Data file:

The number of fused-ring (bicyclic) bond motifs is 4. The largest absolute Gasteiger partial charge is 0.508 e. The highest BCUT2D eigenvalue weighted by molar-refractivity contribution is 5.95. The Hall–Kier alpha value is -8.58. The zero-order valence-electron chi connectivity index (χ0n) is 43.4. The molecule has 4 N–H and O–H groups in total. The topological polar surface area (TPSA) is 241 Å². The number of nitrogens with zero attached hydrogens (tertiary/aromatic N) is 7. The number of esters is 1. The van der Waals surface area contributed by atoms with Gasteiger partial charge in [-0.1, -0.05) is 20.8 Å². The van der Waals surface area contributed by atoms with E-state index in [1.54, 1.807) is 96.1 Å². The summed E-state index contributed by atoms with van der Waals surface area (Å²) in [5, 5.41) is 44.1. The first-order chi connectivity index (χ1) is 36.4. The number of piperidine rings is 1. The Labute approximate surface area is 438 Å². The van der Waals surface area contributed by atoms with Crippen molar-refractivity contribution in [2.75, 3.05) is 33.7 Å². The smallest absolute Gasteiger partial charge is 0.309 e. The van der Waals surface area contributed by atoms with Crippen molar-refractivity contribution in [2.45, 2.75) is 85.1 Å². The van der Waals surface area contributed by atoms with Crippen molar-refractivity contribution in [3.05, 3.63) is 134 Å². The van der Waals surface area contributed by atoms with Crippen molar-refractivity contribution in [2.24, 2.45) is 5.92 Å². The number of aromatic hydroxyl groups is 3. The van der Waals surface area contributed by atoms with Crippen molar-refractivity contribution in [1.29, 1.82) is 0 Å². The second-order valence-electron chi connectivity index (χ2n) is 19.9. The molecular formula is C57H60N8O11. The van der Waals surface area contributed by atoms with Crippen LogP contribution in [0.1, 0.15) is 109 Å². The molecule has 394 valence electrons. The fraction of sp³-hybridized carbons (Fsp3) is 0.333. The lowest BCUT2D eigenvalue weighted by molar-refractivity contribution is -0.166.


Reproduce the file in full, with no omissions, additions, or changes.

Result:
The number of fused-ring (bicyclic) bond motifs is 4. The largest absolute Gasteiger partial charge is 0.508 e. The highest BCUT2D eigenvalue weighted by molar-refractivity contribution is 5.95. The Hall–Kier alpha value is -8.58. The zero-order valence-electron chi connectivity index (χ0n) is 43.4. The molecule has 4 N–H and O–H groups in total. The topological polar surface area (TPSA) is 241 Å². The number of nitrogens with zero attached hydrogens (tertiary/aromatic N) is 7. The number of esters is 1. The van der Waals surface area contributed by atoms with Gasteiger partial charge in [-0.1, -0.05) is 20.8 Å². The van der Waals surface area contributed by atoms with E-state index in [1.54, 1.807) is 96.1 Å². The summed E-state index contributed by atoms with van der Waals surface area (Å²) in [5, 5.41) is 44.1. The first-order chi connectivity index (χ1) is 36.4. The number of piperidine rings is 1. The Labute approximate surface area is 438 Å². The van der Waals surface area contributed by atoms with Crippen molar-refractivity contribution in [2.75, 3.05) is 33.7 Å². The smallest absolute Gasteiger partial charge is 0.309 e. The van der Waals surface area contributed by atoms with Crippen molar-refractivity contribution in [2.45, 2.75) is 85.1 Å². The van der Waals surface area contributed by atoms with Crippen molar-refractivity contribution in [3.05, 3.63) is 134 Å². The van der Waals surface area contributed by atoms with Crippen molar-refractivity contribution in [2.24, 2.45) is 5.92 Å². The number of aromatic hydroxyl groups is 3. The van der Waals surface area contributed by atoms with Crippen molar-refractivity contribution in [1.29, 1.82) is 0 Å². The second-order valence-electron chi connectivity index (χ2n) is 19.9. The molecular formula is C57H60N8O11. The van der Waals surface area contributed by atoms with Crippen LogP contribution in [0.1, 0.15) is 109 Å². The molecule has 394 valence electrons. The fraction of sp³-hybridized carbons (Fsp3) is 0.333. The lowest BCUT2D eigenvalue weighted by molar-refractivity contribution is -0.166.